Weekend wisdom 9

I went through my email inbox this morning and I didn’t get a lot this week that I really want to remember so it’s a short post this week.

One thing I’ve been loving lately is James Clear’s new weekly 3-2-1 email, which offers three ideas, two quotes and one question. Two of the ideas he presented this week especially resonated with me for different reasons.

  • Idea 2: When making plans, think big. When making progress, think small.
  • Idea 3:  A simple strategy that will save you so many headaches: don’t care about winning trivial arguments. Did someone say something you don’t agree with? Smile, nod, and move on to more important things. Life is short. Learning to not care about having the last word will save you so much time.

Idea 3 reminds me of something I saw a few weeks back, I don’t remember where.

Before you argue with someone, ask yourself, is that person even mentally mature enough to grasp the concept of different perspectives? Because if not, there’s absolutely no point. (Amber Veal)

I listened to Asian Efficiency’s podcast with Mridu Parikh, which I found full of useful tips, some of which I knew about and others that were new to me.

Here are my takeaways from the podcast:

  1. Use the pomodoro timer not just for things you want to get done but also to set limits around distracting activities. If you’re going to do something distracting, set yourself a time limit and then stop and get back to work when the time’s up.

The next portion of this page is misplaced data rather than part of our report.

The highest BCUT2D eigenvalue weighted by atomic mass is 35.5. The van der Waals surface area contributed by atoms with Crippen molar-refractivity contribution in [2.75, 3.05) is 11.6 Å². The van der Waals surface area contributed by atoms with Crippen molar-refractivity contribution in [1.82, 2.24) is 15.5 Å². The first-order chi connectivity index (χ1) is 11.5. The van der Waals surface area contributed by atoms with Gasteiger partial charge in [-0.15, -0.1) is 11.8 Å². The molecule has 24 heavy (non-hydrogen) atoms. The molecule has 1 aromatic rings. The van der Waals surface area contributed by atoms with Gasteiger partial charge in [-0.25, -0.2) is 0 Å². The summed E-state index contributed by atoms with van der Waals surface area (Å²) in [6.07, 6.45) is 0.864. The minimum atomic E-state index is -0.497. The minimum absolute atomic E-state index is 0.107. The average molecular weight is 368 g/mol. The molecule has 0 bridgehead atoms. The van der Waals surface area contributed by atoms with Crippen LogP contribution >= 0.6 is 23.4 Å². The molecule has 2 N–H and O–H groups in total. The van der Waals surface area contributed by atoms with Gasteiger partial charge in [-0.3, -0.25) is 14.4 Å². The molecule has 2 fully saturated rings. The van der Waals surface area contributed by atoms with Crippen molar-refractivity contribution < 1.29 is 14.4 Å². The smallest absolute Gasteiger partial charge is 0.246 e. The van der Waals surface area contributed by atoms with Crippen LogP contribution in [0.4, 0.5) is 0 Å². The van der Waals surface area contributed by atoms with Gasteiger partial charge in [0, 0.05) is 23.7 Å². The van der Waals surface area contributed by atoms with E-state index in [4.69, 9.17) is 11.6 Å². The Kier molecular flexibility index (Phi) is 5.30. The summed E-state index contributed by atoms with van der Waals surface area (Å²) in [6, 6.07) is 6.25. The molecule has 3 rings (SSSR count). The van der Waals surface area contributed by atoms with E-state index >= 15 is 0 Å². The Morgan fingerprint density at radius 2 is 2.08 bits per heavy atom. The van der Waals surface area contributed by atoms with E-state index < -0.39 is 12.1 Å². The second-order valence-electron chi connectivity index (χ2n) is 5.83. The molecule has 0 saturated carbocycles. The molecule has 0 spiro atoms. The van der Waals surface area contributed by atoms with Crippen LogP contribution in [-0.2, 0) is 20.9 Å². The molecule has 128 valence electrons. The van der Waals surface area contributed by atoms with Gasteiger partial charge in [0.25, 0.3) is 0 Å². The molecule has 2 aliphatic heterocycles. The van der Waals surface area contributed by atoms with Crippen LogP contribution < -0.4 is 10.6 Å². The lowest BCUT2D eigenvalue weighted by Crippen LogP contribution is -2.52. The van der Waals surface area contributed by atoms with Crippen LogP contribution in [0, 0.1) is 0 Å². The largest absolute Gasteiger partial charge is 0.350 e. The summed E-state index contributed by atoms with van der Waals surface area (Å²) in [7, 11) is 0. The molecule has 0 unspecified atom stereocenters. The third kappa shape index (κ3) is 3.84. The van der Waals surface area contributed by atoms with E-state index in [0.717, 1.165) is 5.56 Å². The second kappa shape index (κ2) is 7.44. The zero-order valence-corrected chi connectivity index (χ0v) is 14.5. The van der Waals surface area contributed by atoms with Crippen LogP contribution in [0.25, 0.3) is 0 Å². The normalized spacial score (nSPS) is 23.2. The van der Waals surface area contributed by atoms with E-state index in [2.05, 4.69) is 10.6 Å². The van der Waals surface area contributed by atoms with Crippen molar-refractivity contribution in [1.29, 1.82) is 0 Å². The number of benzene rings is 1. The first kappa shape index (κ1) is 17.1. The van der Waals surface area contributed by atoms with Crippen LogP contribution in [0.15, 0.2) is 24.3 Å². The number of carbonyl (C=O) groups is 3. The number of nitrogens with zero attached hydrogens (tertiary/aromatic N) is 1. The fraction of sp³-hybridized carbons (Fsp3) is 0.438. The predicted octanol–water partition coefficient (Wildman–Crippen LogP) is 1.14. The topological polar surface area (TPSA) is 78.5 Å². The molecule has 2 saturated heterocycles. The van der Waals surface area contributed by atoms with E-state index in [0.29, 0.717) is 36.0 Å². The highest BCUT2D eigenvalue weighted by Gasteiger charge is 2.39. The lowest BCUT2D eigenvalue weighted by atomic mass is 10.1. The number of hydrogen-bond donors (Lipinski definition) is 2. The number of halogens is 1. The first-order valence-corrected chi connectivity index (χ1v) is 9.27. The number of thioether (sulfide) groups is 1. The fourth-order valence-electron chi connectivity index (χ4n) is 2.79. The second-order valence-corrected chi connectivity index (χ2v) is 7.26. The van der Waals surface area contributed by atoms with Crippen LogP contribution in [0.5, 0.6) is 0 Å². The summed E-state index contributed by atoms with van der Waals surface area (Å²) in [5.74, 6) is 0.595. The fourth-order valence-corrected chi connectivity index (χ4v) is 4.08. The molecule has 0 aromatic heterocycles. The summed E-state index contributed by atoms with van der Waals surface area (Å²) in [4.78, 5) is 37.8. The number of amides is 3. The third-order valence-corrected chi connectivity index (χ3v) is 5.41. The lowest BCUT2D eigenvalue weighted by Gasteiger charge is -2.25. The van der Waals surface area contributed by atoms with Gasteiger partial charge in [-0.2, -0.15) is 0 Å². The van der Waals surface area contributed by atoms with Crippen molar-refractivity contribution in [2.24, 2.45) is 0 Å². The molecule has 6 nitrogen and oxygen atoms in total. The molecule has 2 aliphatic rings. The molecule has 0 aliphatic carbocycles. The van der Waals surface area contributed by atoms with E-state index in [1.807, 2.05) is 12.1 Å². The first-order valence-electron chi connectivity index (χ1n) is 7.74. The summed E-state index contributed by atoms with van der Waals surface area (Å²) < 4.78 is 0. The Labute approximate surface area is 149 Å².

2. To make your top three (or five or one) tasks stand out from everything else, put them on a sticky note somewhere that you’ll see it all day. These are your “gotta do’s” not your “wanna do’s”.
  3. If you struggle with making yourself do your work when you’ve blocked out time to do it (hello!), break it down into more manageable chunks. Don’t block out two hours to work on a report. Block out 30 minutes to do a specific task for the report: look up statistics, write the introduction, then another 30 minutes (or an hour or however long you need) to do another discrete task. That way you know exactly what you’re going to be working on and you’ll be able to sit down and focus on that task (once you’ve got rid of the distractions that Mridu also discusses in the podcast).

I’ll be trying to put these tips into practise this week as we roll into another busy time at work.

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